In response to the executive order, the ACLU’s Voting Rights Project immediately filed a Freedom of Information Act request demanding that the government release any “evidence” it has to support President Trump’s claims of voter fraud. Too often in our country’s history, accusations of voter fraud have been used to justify unnecessary and unconstitutional restrictions on the right to vote.

    • S.O.S. — America Needs Our Help, Time to Get to Work

      We are tearing ourselves apart. If we do not stop we will destroy our nation. You wanted a crisis? You got one.

    • Moving Forward to 2018? The Danger of Undead Hillary

      Media regularly now run stories “telling” Trump voters how bad their decision was. Many outlets unlikely to be read by Trump voters produce elaborate charts and expert commentary about how whatever Trump is doing with taxes or the economy will negatively affect voters in Red states the most. The implication is hah, hah, suckers, you voted for more jobs and you’ll get nothing! Tag-on articles also include dubious surveys showing vast numbers of Trump voters agree with statements like “Even though Trump policies will definitely kill my mother in front of my eyes, I’d still vote for him.” That’s a two-fer: you were dumb to vote for him once, Cletus, and you still won’t admit how freaking dumb you are.

  • Censorship/Free Speech

    • FOI request reveals a porno site suggesting a blanket ban on porno sites for the Digital Economy Bill
    • Facebook shuts down atheist and ex-Muslim groups amid claims they are being targeted by ‘fundamentalists’

      Facebook has been accused of shutting down ex-Muslim and atheist groups amid claims they were targeted by ‘fundamentalists’ who wanted them closed.

      This week the social media company temporarily closed the pages of Atheist Republic, which has more than 1.6million followers, and the Ex-Muslims of North America, liked almost 25,000 times.

      It is believed Facebook closed the groups after a flurry of complaints from people taking advantage of the company’s ‘flagging’ tools to falsely report the pages.

    • Now Canceled Crowdfunding Project Sent DMCA Notice Following Skeptical Review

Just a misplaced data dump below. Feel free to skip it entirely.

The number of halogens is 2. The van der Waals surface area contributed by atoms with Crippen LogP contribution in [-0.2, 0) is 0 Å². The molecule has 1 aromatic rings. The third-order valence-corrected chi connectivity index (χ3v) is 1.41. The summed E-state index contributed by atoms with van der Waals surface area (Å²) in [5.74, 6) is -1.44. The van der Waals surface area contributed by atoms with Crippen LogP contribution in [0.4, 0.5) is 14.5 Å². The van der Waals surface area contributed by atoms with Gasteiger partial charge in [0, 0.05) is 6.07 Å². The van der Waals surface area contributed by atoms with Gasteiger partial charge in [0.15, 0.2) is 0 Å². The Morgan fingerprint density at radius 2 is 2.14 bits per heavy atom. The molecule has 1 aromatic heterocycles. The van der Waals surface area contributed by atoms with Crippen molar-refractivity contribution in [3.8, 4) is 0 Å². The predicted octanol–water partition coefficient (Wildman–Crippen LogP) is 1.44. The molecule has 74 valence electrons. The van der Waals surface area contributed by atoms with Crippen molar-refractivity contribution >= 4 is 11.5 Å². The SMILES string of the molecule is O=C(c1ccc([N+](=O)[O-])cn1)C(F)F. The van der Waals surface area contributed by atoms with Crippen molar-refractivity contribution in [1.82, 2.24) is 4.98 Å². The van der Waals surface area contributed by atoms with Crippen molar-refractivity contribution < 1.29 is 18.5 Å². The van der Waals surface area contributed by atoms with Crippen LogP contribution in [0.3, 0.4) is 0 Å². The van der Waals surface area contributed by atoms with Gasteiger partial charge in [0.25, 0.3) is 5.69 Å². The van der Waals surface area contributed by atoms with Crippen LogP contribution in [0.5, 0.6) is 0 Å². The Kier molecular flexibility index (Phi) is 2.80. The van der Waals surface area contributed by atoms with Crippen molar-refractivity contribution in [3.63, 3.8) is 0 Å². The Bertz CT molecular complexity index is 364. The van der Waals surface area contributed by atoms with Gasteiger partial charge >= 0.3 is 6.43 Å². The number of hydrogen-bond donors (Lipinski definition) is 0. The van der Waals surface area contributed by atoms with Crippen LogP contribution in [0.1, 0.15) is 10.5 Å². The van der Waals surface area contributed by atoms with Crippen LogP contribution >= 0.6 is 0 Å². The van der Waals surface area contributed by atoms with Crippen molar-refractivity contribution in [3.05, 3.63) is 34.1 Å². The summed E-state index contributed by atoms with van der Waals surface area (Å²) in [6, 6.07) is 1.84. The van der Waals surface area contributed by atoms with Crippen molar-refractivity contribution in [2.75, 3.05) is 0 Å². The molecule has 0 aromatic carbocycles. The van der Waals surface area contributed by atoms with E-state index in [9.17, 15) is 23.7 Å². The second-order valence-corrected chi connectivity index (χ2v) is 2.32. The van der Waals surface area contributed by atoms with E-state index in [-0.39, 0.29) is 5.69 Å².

A few months back, I saw some news about a crowdfunding project on IndieGogo, called Titan Note. It was a little a cylindrical device that acted as a microphone, and the guys behind the project insisted that it could transcribe notes with fairly incredible levels of accuracy. The device got some press coverage — including a quite reasonably skeptical piece at The Verge, entitled “No way this transcription gizmo is as good as it claims to be.” There was a lot more skepticism around the project in the comments to the project as well. On top of that, the project’s marketing pitch seemed… wrong. That is, it positioned the device as a thing that you could use to “stop taking notes” in classes and meetings in order to pay better attention and learn more. But… that’s just wrong. Because the process of taking notes yourself actually helps you commit things to memory. That is, taking notes helps you pay better attention, and thus if you actually used the device the way it was advertised, you might get less out of lectures and meetings.

    • Public Access Channel Tries To Shut Down Use Of Council Meeting Video Clips; Claims They Aren’t Fair Use
  • Privacy/Surveillance

    • Oakland City Council Committee Advances Measure to Require Transparency and Public Process for Surveillance Tech

      On May 9, the Public Safety Committee of the Oakland City Council voted unanimously to approve a proposed “Surveillance and Community Safety Ordinance.” The measure, passed on to the Council by the city’s Privacy Advisory Commission, is modeled on a law enacted in spring 2016 by Santa Clara County and could set a new standard for municipal reforms seeking transparency, oversight, and accountability to restrain otherwise unrestrained surveillance.

      Once approved by the full Council, the ordinance will require the Oakland Police Department to seek City Council approval before adopting or deploying new surveillance technologies. The measure will also provide community members with an opportunity to comment on such proposals, and the use policies for these technologies, before the City Council makes its decisions.

    • California Senate Committee Votes Against Privacy for Our Travel Patterns

      The Electronic Frontier Foundation and the ACLU of California joined forces with California State Sen. Joel Anderson (R-Alpine) on Tuesday to testify in favor of S.B. 712 (text), a bill that would have allowed drivers to cover their license plates when parked in order to protect their travel patterns from private companies operating automated license plate readers (ALPRs).